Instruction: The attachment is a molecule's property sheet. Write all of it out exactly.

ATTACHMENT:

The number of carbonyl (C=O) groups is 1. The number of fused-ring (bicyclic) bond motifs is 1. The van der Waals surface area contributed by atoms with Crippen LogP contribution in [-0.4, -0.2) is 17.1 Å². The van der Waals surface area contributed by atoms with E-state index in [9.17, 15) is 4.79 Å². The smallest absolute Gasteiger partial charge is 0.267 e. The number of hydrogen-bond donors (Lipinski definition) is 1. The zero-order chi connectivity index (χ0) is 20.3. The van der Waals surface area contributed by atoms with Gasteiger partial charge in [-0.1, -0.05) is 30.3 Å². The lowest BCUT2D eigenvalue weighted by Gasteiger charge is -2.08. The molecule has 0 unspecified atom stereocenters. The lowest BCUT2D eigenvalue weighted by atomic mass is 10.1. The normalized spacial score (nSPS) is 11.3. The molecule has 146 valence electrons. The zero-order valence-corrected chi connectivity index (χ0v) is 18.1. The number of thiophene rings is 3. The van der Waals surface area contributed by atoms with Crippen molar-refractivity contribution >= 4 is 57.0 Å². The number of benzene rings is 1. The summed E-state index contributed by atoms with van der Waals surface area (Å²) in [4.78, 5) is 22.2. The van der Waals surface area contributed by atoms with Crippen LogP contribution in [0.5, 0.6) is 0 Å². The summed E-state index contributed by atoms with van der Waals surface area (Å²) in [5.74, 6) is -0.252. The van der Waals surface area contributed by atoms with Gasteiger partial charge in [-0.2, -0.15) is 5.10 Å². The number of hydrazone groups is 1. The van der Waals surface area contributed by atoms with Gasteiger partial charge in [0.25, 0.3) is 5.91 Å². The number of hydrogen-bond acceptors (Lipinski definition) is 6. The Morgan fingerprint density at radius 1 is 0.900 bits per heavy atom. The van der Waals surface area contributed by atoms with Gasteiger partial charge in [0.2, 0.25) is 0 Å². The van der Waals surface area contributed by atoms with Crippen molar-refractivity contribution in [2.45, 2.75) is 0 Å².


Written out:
The number of carbonyl (C=O) groups is 1. The number of fused-ring (bicyclic) bond motifs is 1. The van der Waals surface area contributed by atoms with Crippen LogP contribution in [-0.4, -0.2) is 17.1 Å². The van der Waals surface area contributed by atoms with E-state index in [9.17, 15) is 4.79 Å². The smallest absolute Gasteiger partial charge is 0.267 e. The number of hydrogen-bond donors (Lipinski definition) is 1. The zero-order chi connectivity index (χ0) is 20.3. The van der Waals surface area contributed by atoms with Gasteiger partial charge in [-0.1, -0.05) is 30.3 Å². The lowest BCUT2D eigenvalue weighted by Gasteiger charge is -2.08. The molecule has 0 unspecified atom stereocenters. The lowest BCUT2D eigenvalue weighted by atomic mass is 10.1. The normalized spacial score (nSPS) is 11.3. The molecule has 146 valence electrons. The zero-order valence-corrected chi connectivity index (χ0v) is 18.1. The number of thiophene rings is 3. The van der Waals surface area contributed by atoms with Crippen molar-refractivity contribution >= 4 is 57.0 Å². The number of benzene rings is 1. The summed E-state index contributed by atoms with van der Waals surface area (Å²) in [4.78, 5) is 22.2. The van der Waals surface area contributed by atoms with Crippen LogP contribution in [0.5, 0.6) is 0 Å². The summed E-state index contributed by atoms with van der Waals surface area (Å²) in [5.74, 6) is -0.252. The van der Waals surface area contributed by atoms with Gasteiger partial charge in [-0.2, -0.15) is 5.10 Å². The number of hydrazone groups is 1. The van der Waals surface area contributed by atoms with Gasteiger partial charge in [0.25, 0.3) is 5.91 Å². The number of hydrogen-bond acceptors (Lipinski definition) is 6. The Morgan fingerprint density at radius 1 is 0.900 bits per heavy atom. The van der Waals surface area contributed by atoms with Gasteiger partial charge in [0.2, 0.25) is 0 Å². The van der Waals surface area contributed by atoms with Crippen molar-refractivity contribution in [2.45, 2.75) is 0 Å².